|4505140||Automobile security device for steering column ignition locks||1985-03-19||Solow|
|4494391||Automobile security device for steering column ignition locks||1985-01-22||Solow|
|4490997||Bicycle locking device||1985-01-01||Hughes et al.||70/18|
|4404822||Pre-coiled cable-lock device||1983-09-20||Green||70/18|
|4317346||Vehicle ignition-transmission protection enclosure||1982-03-02||Gutman||70/424|
|4304111||Steering wheel cross lock (anti-theft)||1981-12-08||Nolin||70/428|
|4282730||Anti-theft devices for automobile vehicles||1981-08-11||Lipshutz||70/18|
|4103524||Theftproof steering wheel lock||1978-08-01||Mitchell et al.||70/237|
|4008589||Ignition switch security shield protection against car theft||1977-02-22||Harrell||70/424|
|3990280||Anti-theft device for automobiles||1976-11-09||Jahn||70/247|
|3810369||LOCKING DEVICE FOR A VEHICLE TRANSMISSION SHIFT LEVER||1974-05-14||Giovanniello||70/247|
|3508424||LOCK FOR VEHICLE TRANSMISSION CONTROL LEVER||1970-04-28||Eisenman||70/247|
|3434315||MECHANISM FOR LOCKING THE TRANSMISSION OF A MOTOR VEHICLE||1969-03-25||Di Benedetto||70/247|
a cover having a hollow interior space and being open on one side, the open side defined by laterally separated sidewalls having arcuate edge surfaces spacing opposite ends of said cover, thereby being adapted to fit over a portion of a steering column containing an ignition lock;
a tension bearing element;
means for attaching one end of said element to one end of said cover to permit the remaining portion to wrap around a steering column;
means for releasably attaching said element to the other end of said cover; and
a gear shift lock bar having one end attached to one sidewall of said cover and projecting laterally from said cover a distance sufficient, when said device is mounted on a steering column, to interfere with the movement of the gear shift lever from "park", wherein said gear shift lock bar has a portion sized to fit around a column mounted gear shift lever, wherein said portion is a U-shaped portion, and wherein said gear shift lock bar further includes a free end that extends, in the lateral direction, back toward the cover and under the tension bearing element.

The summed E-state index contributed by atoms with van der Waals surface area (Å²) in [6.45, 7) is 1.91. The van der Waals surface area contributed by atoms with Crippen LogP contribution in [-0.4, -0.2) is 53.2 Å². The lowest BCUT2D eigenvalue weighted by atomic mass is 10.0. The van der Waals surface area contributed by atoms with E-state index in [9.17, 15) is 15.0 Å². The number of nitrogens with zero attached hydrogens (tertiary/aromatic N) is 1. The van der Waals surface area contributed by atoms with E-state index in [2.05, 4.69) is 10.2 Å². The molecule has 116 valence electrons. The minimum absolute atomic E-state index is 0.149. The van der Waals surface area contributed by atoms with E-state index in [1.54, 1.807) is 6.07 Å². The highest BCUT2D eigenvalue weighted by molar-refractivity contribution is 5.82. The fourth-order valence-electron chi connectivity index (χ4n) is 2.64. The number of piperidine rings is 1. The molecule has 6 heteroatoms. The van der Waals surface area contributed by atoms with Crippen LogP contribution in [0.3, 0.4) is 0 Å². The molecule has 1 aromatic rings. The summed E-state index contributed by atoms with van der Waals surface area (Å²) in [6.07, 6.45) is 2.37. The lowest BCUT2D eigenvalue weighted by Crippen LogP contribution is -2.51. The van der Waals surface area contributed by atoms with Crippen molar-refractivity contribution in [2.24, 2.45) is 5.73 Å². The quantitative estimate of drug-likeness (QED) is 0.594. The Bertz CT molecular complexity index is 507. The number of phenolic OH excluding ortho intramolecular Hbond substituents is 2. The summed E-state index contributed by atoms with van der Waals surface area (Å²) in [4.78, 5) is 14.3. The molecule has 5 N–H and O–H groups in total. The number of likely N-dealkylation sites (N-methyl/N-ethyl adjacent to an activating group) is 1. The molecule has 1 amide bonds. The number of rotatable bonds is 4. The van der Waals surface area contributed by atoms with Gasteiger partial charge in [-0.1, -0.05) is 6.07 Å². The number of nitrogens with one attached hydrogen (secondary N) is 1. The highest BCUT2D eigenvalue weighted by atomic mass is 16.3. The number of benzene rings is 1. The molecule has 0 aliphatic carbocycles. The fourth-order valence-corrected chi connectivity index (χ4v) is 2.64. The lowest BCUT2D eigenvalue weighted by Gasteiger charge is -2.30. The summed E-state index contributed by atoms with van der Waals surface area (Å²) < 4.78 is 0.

The present invention is an automobile anti-theft device for steering columns containing an ignition lock and a column-mounted gear shift lever.
Most present day automobiles contain an ignition lock mounted in the steering column below the steering wheel. The lock functions both as an ignition cut-off and to prevent turning of the steering wheel. In practice, however, a thief can readily defeat an ignition lock by using a master key or a device which pulls the lock, such as a dent puller, to expose the ignition wires.
Wolo Manufacturing Corporation, the assignee of this application, presently sells a device which protects the ignition lock from tampering. In this device, which is shown and described more fully in my prior U.S. Pat. No. 4,494,391, a steering lock protective cover fits over the ignition lock flush against the steering column, and is held firmly against the steering column by a flexible chain element secured at opposite ends of the housing. This device is easy to use and has proven to be extremely effective.
While this device protects the ignition lock, determined automobile thieves have found that it is sometimes possible to by-pass the ignition lock altogether, and to gain access to the ignition wires from the side of the steering column opposite the lock.
The present invention is an improved anti-theft device for automobiles. When in place, the device protects a steering column ignition lock from tampering. In addition, the device prevents the operation of the gear shift lever so that, even if the lock is by-passed, the car cannot be driven.
In particular, an anti-theft device according to the invention includes a cover having a hollow interior space open on one side. The open side is defined by laterally separated sidewalls, having arcuate edge surfaces spacing opposite ends of the cover, thereby being adapted to fit over a portion of the steering column containing an ignition lock. A tension bearing element is attached to one end of the cover, wraps around the steering column, and is releasably attached to the other end of the cover. In addition, a gear shift lock bar is attached to one sidewall and projects laterally from the cover a distance sufficient to interfere with the movement of the gear shift lever out of the "park" position.